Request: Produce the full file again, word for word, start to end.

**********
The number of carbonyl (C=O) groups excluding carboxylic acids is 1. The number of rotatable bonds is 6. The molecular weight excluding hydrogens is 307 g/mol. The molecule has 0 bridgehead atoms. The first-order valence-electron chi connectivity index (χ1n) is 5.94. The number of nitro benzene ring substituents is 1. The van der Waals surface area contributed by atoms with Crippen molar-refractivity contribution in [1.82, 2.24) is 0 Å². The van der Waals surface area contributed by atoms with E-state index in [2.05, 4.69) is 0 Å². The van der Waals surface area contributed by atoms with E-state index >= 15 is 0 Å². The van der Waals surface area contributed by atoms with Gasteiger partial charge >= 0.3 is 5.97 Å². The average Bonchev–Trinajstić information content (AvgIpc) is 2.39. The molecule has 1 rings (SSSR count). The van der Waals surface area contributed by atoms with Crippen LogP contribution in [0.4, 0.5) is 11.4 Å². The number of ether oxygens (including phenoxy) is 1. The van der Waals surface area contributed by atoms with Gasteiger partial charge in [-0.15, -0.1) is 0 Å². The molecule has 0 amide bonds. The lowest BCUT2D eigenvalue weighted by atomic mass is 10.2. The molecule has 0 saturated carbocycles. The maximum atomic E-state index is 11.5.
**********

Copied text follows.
The number of carbonyl (C=O) groups excluding carboxylic acids is 1. The number of rotatable bonds is 6. The molecular weight excluding hydrogens is 307 g/mol. The molecule has 0 bridgehead atoms. The first-order valence-electron chi connectivity index (χ1n) is 5.94. The number of nitro benzene ring substituents is 1. The van der Waals surface area contributed by atoms with Crippen molar-refractivity contribution in [1.82, 2.24) is 0 Å². The van der Waals surface area contributed by atoms with E-state index in [2.05, 4.69) is 0 Å². The van der Waals surface area contributed by atoms with E-state index >= 15 is 0 Å². The van der Waals surface area contributed by atoms with Gasteiger partial charge >= 0.3 is 5.97 Å². The average Bonchev–Trinajstić information content (AvgIpc) is 2.39. The molecule has 1 rings (SSSR count). The van der Waals surface area contributed by atoms with Crippen LogP contribution in [0.4, 0.5) is 11.4 Å². The number of ether oxygens (including phenoxy) is 1. The van der Waals surface area contributed by atoms with Gasteiger partial charge in [-0.15, -0.1) is 0 Å². The molecule has 0 amide bonds. The lowest BCUT2D eigenvalue weighted by atomic mass is 10.2. The molecule has 0 saturated carbocycles. The maximum atomic E-state index is 11.5.